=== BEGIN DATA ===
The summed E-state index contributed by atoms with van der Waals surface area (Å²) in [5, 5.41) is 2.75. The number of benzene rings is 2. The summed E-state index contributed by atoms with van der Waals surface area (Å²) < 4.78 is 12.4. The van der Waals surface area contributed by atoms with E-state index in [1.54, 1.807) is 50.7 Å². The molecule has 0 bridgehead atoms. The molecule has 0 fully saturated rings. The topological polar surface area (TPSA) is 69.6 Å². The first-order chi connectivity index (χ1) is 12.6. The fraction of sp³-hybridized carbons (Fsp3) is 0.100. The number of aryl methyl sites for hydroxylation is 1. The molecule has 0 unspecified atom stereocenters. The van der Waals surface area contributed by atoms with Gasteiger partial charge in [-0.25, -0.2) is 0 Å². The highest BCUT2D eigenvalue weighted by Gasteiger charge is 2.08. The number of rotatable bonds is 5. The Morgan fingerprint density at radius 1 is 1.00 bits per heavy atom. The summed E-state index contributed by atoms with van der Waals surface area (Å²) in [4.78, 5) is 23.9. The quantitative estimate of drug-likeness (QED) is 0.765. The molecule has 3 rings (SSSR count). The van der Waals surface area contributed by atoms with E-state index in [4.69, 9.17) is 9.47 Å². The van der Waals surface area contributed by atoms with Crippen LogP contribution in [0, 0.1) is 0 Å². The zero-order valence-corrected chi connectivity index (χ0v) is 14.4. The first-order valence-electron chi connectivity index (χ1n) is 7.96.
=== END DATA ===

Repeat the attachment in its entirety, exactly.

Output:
The summed E-state index contributed by atoms with van der Waals surface area (Å²) in [5, 5.41) is 2.75. The number of benzene rings is 2. The summed E-state index contributed by atoms with van der Waals surface area (Å²) < 4.78 is 12.4. The van der Waals surface area contributed by atoms with E-state index in [1.54, 1.807) is 50.7 Å². The molecule has 0 bridgehead atoms. The molecule has 0 fully saturated rings. The topological polar surface area (TPSA) is 69.6 Å². The first-order chi connectivity index (χ1) is 12.6. The fraction of sp³-hybridized carbons (Fsp3) is 0.100. The number of aryl methyl sites for hydroxylation is 1. The molecule has 0 unspecified atom stereocenters. The van der Waals surface area contributed by atoms with Gasteiger partial charge in [-0.25, -0.2) is 0 Å². The highest BCUT2D eigenvalue weighted by Gasteiger charge is 2.08. The number of rotatable bonds is 5. The Morgan fingerprint density at radius 1 is 1.00 bits per heavy atom. The summed E-state index contributed by atoms with van der Waals surface area (Å²) in [4.78, 5) is 23.9. The quantitative estimate of drug-likeness (QED) is 0.765. The molecule has 3 rings (SSSR count). The van der Waals surface area contributed by atoms with E-state index in [4.69, 9.17) is 9.47 Å². The van der Waals surface area contributed by atoms with Crippen LogP contribution in [0, 0.1) is 0 Å². The zero-order valence-corrected chi connectivity index (χ0v) is 14.4. The first-order valence-electron chi connectivity index (χ1n) is 7.96.